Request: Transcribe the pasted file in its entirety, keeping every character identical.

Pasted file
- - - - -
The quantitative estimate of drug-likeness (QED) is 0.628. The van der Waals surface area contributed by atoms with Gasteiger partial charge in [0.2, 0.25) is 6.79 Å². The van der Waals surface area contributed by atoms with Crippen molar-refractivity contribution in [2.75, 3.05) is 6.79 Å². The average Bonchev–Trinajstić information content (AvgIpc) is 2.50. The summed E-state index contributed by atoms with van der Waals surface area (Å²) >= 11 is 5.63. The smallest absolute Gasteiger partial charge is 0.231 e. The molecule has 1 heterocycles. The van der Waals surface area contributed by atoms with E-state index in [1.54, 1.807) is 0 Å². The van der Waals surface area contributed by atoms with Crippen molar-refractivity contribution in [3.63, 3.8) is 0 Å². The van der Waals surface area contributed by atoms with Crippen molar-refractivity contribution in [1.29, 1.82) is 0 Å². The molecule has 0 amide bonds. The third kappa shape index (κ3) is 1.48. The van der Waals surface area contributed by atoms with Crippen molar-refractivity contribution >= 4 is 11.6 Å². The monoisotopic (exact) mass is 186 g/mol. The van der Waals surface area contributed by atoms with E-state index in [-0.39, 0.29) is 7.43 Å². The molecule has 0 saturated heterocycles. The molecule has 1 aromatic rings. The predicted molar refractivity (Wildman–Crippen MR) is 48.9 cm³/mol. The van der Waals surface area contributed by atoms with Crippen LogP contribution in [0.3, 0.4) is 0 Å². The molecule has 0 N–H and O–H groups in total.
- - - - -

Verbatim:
The quantitative estimate of drug-likeness (QED) is 0.628. The van der Waals surface area contributed by atoms with Gasteiger partial charge in [0.2, 0.25) is 6.79 Å². The van der Waals surface area contributed by atoms with Crippen molar-refractivity contribution in [2.75, 3.05) is 6.79 Å². The average Bonchev–Trinajstić information content (AvgIpc) is 2.50. The summed E-state index contributed by atoms with van der Waals surface area (Å²) >= 11 is 5.63. The smallest absolute Gasteiger partial charge is 0.231 e. The molecule has 1 heterocycles. The van der Waals surface area contributed by atoms with E-state index in [1.54, 1.807) is 0 Å². The van der Waals surface area contributed by atoms with Crippen molar-refractivity contribution in [3.63, 3.8) is 0 Å². The van der Waals surface area contributed by atoms with Crippen molar-refractivity contribution in [1.29, 1.82) is 0 Å². The molecule has 0 amide bonds. The third kappa shape index (κ3) is 1.48. The van der Waals surface area contributed by atoms with Crippen molar-refractivity contribution >= 4 is 11.6 Å². The monoisotopic (exact) mass is 186 g/mol. The van der Waals surface area contributed by atoms with E-state index in [-0.39, 0.29) is 7.43 Å². The molecule has 0 saturated heterocycles. The molecule has 1 aromatic rings. The predicted molar refractivity (Wildman–Crippen MR) is 48.9 cm³/mol. The van der Waals surface area contributed by atoms with Crippen LogP contribution in [0.3, 0.4) is 0 Å². The molecule has 0 N–H and O–H groups in total.